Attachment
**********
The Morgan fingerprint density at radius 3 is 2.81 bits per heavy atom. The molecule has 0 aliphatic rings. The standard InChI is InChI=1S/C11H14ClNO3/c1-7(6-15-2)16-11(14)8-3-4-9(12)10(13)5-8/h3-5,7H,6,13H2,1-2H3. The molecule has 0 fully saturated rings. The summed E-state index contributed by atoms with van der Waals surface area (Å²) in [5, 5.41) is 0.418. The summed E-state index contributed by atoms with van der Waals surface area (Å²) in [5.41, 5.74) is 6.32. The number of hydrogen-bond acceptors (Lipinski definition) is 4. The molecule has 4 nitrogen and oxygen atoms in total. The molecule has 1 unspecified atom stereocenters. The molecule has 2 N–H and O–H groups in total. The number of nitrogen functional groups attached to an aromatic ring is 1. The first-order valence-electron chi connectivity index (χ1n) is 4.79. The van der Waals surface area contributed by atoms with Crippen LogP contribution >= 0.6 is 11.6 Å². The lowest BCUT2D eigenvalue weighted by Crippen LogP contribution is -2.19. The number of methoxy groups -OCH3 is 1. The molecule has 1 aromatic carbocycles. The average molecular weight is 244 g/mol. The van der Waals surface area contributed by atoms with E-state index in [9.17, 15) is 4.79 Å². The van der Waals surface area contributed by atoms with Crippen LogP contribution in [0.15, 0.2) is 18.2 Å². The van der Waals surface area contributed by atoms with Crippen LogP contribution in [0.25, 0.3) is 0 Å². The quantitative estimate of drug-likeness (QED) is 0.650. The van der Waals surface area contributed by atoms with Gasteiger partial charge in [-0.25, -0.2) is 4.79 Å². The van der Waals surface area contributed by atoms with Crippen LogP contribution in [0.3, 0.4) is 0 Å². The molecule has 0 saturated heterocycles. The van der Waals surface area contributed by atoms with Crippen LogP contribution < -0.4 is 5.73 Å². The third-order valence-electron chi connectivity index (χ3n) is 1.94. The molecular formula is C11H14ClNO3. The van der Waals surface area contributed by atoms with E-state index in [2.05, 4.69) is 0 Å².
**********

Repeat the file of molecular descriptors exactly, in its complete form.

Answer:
The Morgan fingerprint density at radius 3 is 2.81 bits per heavy atom. The molecule has 0 aliphatic rings. The standard InChI is InChI=1S/C11H14ClNO3/c1-7(6-15-2)16-11(14)8-3-4-9(12)10(13)5-8/h3-5,7H,6,13H2,1-2H3. The molecule has 0 fully saturated rings. The summed E-state index contributed by atoms with van der Waals surface area (Å²) in [5, 5.41) is 0.418. The summed E-state index contributed by atoms with van der Waals surface area (Å²) in [5.41, 5.74) is 6.32. The number of hydrogen-bond acceptors (Lipinski definition) is 4. The molecule has 4 nitrogen and oxygen atoms in total. The molecule has 1 unspecified atom stereocenters. The molecule has 2 N–H and O–H groups in total. The number of nitrogen functional groups attached to an aromatic ring is 1. The first-order valence-electron chi connectivity index (χ1n) is 4.79. The van der Waals surface area contributed by atoms with Crippen LogP contribution >= 0.6 is 11.6 Å². The lowest BCUT2D eigenvalue weighted by Crippen LogP contribution is -2.19. The number of methoxy groups -OCH3 is 1. The molecule has 1 aromatic carbocycles. The average molecular weight is 244 g/mol. The van der Waals surface area contributed by atoms with E-state index in [9.17, 15) is 4.79 Å². The van der Waals surface area contributed by atoms with Crippen LogP contribution in [0.15, 0.2) is 18.2 Å². The van der Waals surface area contributed by atoms with Crippen LogP contribution in [0.25, 0.3) is 0 Å². The quantitative estimate of drug-likeness (QED) is 0.650. The van der Waals surface area contributed by atoms with Gasteiger partial charge in [-0.25, -0.2) is 4.79 Å². The van der Waals surface area contributed by atoms with Crippen LogP contribution in [0.3, 0.4) is 0 Å². The molecule has 0 saturated heterocycles. The van der Waals surface area contributed by atoms with Crippen LogP contribution < -0.4 is 5.73 Å². The third-order valence-electron chi connectivity index (χ3n) is 1.94. The molecular formula is C11H14ClNO3. The van der Waals surface area contributed by atoms with E-state index in [2.05, 4.69) is 0 Å².